A senior exec at a large U.S. manufacturer recently told me about plans to put their entire workforce into AR glasses. The hype around AR, VR, and mixed-reality tech has been building in the manufacturing industry for years. So from one perspective, it wasn't altogether surprising. But while the transition may be inevitable in time, I have to wonder: are we there yet?
The claims are big: According to a study by PWC, VR learners trained up to four times faster, felt more confident to apply the skills they’d learned and were more focused than their peers.
Lockheed Martin says AR glasses allowed engineers to work three times faster and with high accuracy when assembling and repairing F-35 fighter jets.
I agree on this point: AR and VR tech has major potential to revolutionize and enhance key processes in the manufacturing environment, including assembly and MRO. That is, if it works as advertised.
But it doesn't - not yet.
The tech is relatively new, and implementing an AR or VR solution that is advanced enough to be effective is an extremely costly investment. So costly, in fact, that it’s simply not financially viable for most manufacturing operations in the U.S. right now.
Part of the problem, of course, is that these solutions often require mass deployment of new wearable hardware.
The promise of future transformation can bring with it a dangerous tendency to inaction. While manufacturers wait for AR and VR maturity to improve and cost to decrease, they stick with their paper work instructions, PDF product content and PowerPoint training materials, needlessly enduring the painful shortcomings and downstream impacts of this kind of content.
It's what we might call a perfectionist's paradox: If they can’t take an upgrade all the way, it’s best to hang on and do nothing. This kind of paralysis comes at a cost. Manufacturers could miss out on the economic and operational gains afforded by more achievable steps, and more market-ready technology.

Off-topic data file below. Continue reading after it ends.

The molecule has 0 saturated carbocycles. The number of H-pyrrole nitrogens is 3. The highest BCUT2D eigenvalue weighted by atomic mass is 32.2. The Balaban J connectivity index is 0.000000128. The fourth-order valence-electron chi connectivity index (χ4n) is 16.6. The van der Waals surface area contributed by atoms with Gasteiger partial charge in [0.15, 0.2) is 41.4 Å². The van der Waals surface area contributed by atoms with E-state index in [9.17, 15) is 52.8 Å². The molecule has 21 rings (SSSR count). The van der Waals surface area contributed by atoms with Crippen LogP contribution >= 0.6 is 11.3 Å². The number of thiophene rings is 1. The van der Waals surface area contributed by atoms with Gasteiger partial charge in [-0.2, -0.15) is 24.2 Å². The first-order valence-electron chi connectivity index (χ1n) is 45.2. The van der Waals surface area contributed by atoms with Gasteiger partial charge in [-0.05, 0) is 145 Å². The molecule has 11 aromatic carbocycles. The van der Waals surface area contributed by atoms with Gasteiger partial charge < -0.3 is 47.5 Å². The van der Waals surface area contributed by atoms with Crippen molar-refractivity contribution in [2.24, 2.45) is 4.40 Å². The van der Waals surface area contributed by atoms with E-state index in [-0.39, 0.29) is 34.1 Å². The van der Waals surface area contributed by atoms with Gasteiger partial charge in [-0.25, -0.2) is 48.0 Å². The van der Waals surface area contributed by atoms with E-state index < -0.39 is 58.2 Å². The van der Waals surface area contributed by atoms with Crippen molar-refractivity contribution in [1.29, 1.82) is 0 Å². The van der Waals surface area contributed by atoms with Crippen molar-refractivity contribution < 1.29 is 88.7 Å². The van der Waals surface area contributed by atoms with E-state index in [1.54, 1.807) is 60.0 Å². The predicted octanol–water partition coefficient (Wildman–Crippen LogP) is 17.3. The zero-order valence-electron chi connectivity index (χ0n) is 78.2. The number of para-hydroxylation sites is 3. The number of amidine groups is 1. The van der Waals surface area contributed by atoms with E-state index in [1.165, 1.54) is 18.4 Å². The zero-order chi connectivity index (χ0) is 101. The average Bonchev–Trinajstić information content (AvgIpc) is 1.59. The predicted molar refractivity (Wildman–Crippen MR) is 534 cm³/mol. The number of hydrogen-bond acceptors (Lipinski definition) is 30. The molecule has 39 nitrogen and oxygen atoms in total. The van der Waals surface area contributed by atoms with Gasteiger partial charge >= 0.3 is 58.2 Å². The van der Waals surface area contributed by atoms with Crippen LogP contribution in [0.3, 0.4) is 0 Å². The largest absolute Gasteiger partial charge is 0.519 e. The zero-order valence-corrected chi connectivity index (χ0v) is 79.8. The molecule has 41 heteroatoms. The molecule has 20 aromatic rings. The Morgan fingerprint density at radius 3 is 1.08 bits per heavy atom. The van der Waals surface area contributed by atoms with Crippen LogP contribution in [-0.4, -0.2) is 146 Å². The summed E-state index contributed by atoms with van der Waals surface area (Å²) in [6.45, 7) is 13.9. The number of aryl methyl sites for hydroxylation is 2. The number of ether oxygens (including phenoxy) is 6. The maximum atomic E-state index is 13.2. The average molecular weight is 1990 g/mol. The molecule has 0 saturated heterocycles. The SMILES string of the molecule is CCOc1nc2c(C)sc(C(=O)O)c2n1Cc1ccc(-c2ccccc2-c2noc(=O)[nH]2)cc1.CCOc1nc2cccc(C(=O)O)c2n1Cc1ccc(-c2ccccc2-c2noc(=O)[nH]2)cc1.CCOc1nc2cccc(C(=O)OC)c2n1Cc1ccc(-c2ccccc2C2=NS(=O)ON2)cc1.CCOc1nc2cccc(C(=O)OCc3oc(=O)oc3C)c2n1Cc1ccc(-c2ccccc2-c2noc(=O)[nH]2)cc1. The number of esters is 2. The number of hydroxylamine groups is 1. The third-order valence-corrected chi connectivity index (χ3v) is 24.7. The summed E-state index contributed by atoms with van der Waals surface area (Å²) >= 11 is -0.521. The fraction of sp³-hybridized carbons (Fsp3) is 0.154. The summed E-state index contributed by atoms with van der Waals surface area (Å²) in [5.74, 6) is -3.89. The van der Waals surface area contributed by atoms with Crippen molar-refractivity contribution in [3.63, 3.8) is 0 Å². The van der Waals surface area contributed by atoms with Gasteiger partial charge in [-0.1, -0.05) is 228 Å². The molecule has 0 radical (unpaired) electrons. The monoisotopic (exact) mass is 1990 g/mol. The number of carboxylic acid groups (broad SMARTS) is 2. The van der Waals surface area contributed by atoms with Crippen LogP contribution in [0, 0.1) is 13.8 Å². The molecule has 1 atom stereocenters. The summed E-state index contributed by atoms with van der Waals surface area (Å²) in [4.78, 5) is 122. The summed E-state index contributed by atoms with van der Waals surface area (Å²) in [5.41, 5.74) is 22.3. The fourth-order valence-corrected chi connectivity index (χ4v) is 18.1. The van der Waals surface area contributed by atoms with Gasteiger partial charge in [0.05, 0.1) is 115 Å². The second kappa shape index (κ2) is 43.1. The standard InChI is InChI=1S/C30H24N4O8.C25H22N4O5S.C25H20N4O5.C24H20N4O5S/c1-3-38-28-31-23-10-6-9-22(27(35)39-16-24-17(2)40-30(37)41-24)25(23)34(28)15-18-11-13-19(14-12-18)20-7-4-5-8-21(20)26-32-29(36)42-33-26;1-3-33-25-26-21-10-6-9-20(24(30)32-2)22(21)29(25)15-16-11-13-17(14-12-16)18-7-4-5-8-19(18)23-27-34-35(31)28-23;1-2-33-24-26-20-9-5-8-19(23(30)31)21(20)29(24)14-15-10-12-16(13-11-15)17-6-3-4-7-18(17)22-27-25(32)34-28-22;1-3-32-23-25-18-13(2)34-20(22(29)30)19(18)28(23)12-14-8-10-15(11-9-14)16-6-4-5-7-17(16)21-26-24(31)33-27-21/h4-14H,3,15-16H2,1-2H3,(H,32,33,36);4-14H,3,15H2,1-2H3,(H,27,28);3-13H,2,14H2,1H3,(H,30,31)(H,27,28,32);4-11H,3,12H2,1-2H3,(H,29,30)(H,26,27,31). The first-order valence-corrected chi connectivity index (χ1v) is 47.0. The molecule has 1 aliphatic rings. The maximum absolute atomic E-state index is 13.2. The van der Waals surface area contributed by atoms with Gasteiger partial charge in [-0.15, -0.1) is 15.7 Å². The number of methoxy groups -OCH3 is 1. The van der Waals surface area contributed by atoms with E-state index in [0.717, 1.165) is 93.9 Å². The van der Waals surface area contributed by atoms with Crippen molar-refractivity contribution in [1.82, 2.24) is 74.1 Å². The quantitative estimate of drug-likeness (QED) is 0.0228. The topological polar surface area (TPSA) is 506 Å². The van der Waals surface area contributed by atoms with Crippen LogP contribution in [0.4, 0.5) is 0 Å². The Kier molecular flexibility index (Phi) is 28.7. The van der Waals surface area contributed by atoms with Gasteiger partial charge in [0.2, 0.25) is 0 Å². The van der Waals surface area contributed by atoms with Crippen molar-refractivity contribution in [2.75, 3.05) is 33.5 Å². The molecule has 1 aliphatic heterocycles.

There’s another aspect of AR and VR that I feel needs to be carefully considered before it's rolled out en masse, which is how the technology will affect the human beings using it. What impact will this have on the way we work together going forward? Will it make people feel more connected, or more isolated, or both? How will this influence morale, and company culture? What are the psychological ramifications? I don’t know the answers, but I think it warrants some careful thought.
The reality is, there’s a solution available now that delivers almost everything AR and VR tech promises, at a fraction of the cost. A shift to interactive digital work instructions delivers increased profitability, fewer errors, increased quality yields, better operational efficiencies, more efficient training processes, increased employee retention and greater synergy throughout an organization. This technology doesn’t require new hardware, new training, doesn't isolate the worker into their own universe, and it works right now.
We’ve got to be pragmatic. A full AR or VR operational environment is simply not practical right now. But that doesn't mean valuable change is not accessible.
Or am I missing something?